Dang Thiehong, deputy head of marketing at China’s COMAC, told Reuters the aircraft market was big enough to share. “We hope to provide our services and products to the market no matter in which part of the world,” he said.

China is crucial to the growth prospects of all the major airliner manufacturers.

Randy Tinseth, vice president of marketing and sales at Boeing’s commercial aircraft division, cautioned against the dangers of underestimating new rivals, “Never sell your competition short.”

Japan’s Mitsubishi has set its sights on the regional jet market instead of going head to head with the larger planes sold by Airbus and Boeing or rising Chinese and Russian rivals.

Yugo Fukuhara, vice president sales and marketing at Mitsubishi, told Reuters, “Our vision of this business is to become one of two major regional plane makers. We don’t compete with China and Russia.”

(Additional reporting by Tim Hepher, Andrea Shalal, Giulia Segreti, Cyril Altmeyer, Mike Stone; Editing by Adrian Croft)

Source: Reuters “Beyond air show, newcomers challenge Airbus-Boeing duopoly”

Note: This is Reuters’ report I post here for readers’ information. It does not mean that I agree or disagree with the report’ views.

China’s Islands Building Wins in South China Sea and Then in Pacific

Modules of China’s planned super large floating island

On May 12, Ely Ratner, the Maurice R. Greenberg senior fellow in China studies at the Council on Foreign Relations, published an article along with Samir Kumar titled “The United States Is Losing Asia to China” .

I posted my comment on the article on June 14 titled “Why the United States Is Losing Asia to China?” to make my analysis of the reasons why the US has been losing Asia. I point out that the US has lost due to its own problems and that China has done nothing to grab Asian leadership from the US.

Unhappy with US loss, Mr. Ratner published another article on Foreign Affairs on June 13 titled “Course Correction: How to Stop China’s Maritime Advance” to give US government his advices on the measures that the US shall adopt to stop China’s advance in exerting full control of the South China Sea, including revival of Obama’s Trans-Pacific Partnership (TPP) or the adoption of some other measures with similar effects to TTP to put an end to ASEAN countries economic dependence on China and providing weapons and military support for them to stand up against China in the South China Sea.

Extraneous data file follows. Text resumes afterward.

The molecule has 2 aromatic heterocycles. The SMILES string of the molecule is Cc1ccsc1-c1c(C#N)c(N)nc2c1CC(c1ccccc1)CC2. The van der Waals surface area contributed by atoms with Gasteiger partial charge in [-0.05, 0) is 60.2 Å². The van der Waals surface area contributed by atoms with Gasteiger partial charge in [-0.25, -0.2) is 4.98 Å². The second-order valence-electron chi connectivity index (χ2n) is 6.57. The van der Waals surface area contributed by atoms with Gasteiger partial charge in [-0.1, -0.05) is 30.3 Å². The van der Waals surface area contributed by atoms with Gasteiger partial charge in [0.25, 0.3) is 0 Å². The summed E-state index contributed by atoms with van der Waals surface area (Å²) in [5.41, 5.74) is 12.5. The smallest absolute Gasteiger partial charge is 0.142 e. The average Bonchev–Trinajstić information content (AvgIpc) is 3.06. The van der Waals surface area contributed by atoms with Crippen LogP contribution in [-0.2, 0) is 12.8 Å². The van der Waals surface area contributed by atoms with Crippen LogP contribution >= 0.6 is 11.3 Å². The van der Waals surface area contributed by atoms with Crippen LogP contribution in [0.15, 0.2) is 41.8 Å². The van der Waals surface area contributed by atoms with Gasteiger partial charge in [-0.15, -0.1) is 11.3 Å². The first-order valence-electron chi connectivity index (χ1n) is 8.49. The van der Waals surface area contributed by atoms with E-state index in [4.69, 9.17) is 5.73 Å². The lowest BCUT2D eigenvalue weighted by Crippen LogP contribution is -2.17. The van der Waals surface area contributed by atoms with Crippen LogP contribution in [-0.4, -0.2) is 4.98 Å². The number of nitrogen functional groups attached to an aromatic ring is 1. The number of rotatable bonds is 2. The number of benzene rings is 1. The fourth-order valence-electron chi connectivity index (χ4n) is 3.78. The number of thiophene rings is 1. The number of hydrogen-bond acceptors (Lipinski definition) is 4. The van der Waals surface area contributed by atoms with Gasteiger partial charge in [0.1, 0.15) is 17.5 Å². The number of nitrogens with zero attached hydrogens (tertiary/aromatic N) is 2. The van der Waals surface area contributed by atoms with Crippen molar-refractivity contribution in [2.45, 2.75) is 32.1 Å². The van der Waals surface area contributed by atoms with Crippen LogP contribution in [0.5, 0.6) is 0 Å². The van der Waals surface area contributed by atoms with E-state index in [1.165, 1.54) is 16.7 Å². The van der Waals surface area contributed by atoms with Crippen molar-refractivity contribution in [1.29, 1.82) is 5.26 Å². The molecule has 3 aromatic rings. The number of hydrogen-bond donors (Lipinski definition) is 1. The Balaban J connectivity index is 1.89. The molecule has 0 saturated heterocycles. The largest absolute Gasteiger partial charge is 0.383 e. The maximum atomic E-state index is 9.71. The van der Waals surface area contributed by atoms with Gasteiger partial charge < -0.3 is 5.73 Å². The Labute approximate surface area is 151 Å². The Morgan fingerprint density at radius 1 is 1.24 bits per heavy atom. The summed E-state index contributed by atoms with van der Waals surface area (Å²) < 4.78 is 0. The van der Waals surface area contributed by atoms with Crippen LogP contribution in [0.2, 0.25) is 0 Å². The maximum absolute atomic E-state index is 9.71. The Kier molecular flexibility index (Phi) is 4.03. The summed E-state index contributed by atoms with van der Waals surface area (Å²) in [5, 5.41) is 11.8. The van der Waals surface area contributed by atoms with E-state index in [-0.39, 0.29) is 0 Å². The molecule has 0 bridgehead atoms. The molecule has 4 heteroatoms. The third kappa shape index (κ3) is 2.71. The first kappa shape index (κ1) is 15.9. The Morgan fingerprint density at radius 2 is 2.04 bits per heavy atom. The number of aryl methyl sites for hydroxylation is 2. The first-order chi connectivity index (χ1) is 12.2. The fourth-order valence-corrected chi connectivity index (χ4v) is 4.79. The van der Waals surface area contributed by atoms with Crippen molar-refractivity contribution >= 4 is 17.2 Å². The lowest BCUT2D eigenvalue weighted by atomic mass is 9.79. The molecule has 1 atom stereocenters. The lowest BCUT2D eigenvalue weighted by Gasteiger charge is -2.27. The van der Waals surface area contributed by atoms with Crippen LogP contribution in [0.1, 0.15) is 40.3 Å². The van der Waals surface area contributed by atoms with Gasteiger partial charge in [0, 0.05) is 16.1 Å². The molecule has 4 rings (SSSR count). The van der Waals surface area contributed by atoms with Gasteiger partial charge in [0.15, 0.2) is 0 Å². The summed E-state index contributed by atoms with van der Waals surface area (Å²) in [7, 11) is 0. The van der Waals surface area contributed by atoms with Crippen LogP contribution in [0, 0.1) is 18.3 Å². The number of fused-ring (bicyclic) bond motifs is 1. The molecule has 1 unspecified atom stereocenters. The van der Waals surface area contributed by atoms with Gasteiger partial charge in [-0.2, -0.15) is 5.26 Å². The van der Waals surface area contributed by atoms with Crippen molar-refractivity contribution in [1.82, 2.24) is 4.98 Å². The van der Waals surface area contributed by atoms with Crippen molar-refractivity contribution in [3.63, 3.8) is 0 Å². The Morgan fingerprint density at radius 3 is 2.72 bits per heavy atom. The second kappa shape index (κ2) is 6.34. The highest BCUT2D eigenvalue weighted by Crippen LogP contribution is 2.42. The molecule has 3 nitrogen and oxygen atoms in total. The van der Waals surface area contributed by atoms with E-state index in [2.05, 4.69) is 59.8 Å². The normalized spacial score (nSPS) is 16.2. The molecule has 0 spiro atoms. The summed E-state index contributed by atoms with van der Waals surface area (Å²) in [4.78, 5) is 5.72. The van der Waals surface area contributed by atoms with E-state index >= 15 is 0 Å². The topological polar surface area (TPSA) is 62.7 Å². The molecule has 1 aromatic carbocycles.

Such measures will certainly be economic burdens too heavy for a hard-up US to bear. In the final analysis, however, Mr. Ratner does not want such US efforts to result in a war with China. He believes that such measures will force China to retreat as China fears a war with the US.

He simply does not understand the Chinese dream that Chinese President Xi Jinping has used to overcome the serious split between conservatives and reformists and make China a united nation.

Chinese people cherish the Chinese dream due to their memory of China’s misery of being bullied by foreign powers for nearly a century. They want the great rejuvenation of the Chinese nation to make China strong to be able to resist foreign bully, which now comes from the US, the only hegemon in the world now.

In 1947, China published its map with an 11-dash line (9-dash now) encircling most of the South China Sea to show its historical claim. The map in fact means that the South China Sea is China’s lake. The US did not oppose as at that time China was very weak and depended on US support for its claim. At that time, China’s lake means America’s lake for US politicians and military.

Unfortunately, there has been regime change and China’s unexpected rise. Now China has grown so strong that it can claim the lake on its own strength. The US can no longer dominate Southeast Asia and the South China Sea. Ratner believes that such loss means US loss of Asia.

In fact, in spite of its ambition, the US has never had Asia. North and Central Asia was parts of the Soviet Union and now Russia and areas under Russian influence. South Asia especially India is under Russian influence. US influence in Pakistan has long been replaced by China. Pakistan now regards itself as China’s closes brother.

To further west, the US lost Iran long ago and now has Iran as its dead enemy. The US is losing the Middle East possibly to Islamic extremists but not to China.